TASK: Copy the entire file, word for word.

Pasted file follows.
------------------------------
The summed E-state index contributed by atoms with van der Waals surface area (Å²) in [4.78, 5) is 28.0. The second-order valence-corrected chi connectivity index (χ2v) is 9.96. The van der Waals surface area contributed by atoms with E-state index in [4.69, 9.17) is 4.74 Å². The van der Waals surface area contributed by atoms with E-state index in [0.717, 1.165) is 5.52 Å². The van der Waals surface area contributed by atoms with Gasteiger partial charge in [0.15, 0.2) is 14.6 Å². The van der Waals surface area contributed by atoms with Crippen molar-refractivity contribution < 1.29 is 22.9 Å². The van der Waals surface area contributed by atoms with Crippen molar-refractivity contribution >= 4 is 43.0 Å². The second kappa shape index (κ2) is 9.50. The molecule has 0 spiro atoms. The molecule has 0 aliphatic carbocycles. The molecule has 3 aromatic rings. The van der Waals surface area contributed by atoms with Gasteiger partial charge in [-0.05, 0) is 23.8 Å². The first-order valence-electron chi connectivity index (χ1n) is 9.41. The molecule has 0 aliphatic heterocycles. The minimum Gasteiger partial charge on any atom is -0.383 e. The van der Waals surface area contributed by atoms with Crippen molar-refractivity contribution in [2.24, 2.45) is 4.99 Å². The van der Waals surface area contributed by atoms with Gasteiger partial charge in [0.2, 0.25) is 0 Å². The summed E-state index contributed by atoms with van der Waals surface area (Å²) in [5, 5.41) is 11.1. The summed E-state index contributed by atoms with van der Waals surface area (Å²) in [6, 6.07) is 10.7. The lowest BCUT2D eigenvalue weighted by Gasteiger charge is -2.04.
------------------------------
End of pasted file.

The summed E-state index contributed by atoms with van der Waals surface area (Å²) in [4.78, 5) is 28.0. The second-order valence-corrected chi connectivity index (χ2v) is 9.96. The van der Waals surface area contributed by atoms with E-state index in [4.69, 9.17) is 4.74 Å². The van der Waals surface area contributed by atoms with E-state index in [0.717, 1.165) is 5.52 Å². The van der Waals surface area contributed by atoms with Gasteiger partial charge in [0.15, 0.2) is 14.6 Å². The van der Waals surface area contributed by atoms with Crippen molar-refractivity contribution < 1.29 is 22.9 Å². The van der Waals surface area contributed by atoms with Crippen molar-refractivity contribution >= 4 is 43.0 Å². The second kappa shape index (κ2) is 9.50. The molecule has 0 spiro atoms. The molecule has 0 aliphatic carbocycles. The molecule has 3 aromatic rings. The van der Waals surface area contributed by atoms with Gasteiger partial charge in [-0.05, 0) is 23.8 Å². The first-order valence-electron chi connectivity index (χ1n) is 9.41. The molecule has 0 aliphatic heterocycles. The minimum Gasteiger partial charge on any atom is -0.383 e. The van der Waals surface area contributed by atoms with Crippen molar-refractivity contribution in [2.24, 2.45) is 4.99 Å². The van der Waals surface area contributed by atoms with Gasteiger partial charge in [0.2, 0.25) is 0 Å². The summed E-state index contributed by atoms with van der Waals surface area (Å²) in [5, 5.41) is 11.1. The summed E-state index contributed by atoms with van der Waals surface area (Å²) in [6, 6.07) is 10.7. The lowest BCUT2D eigenvalue weighted by Gasteiger charge is -2.04.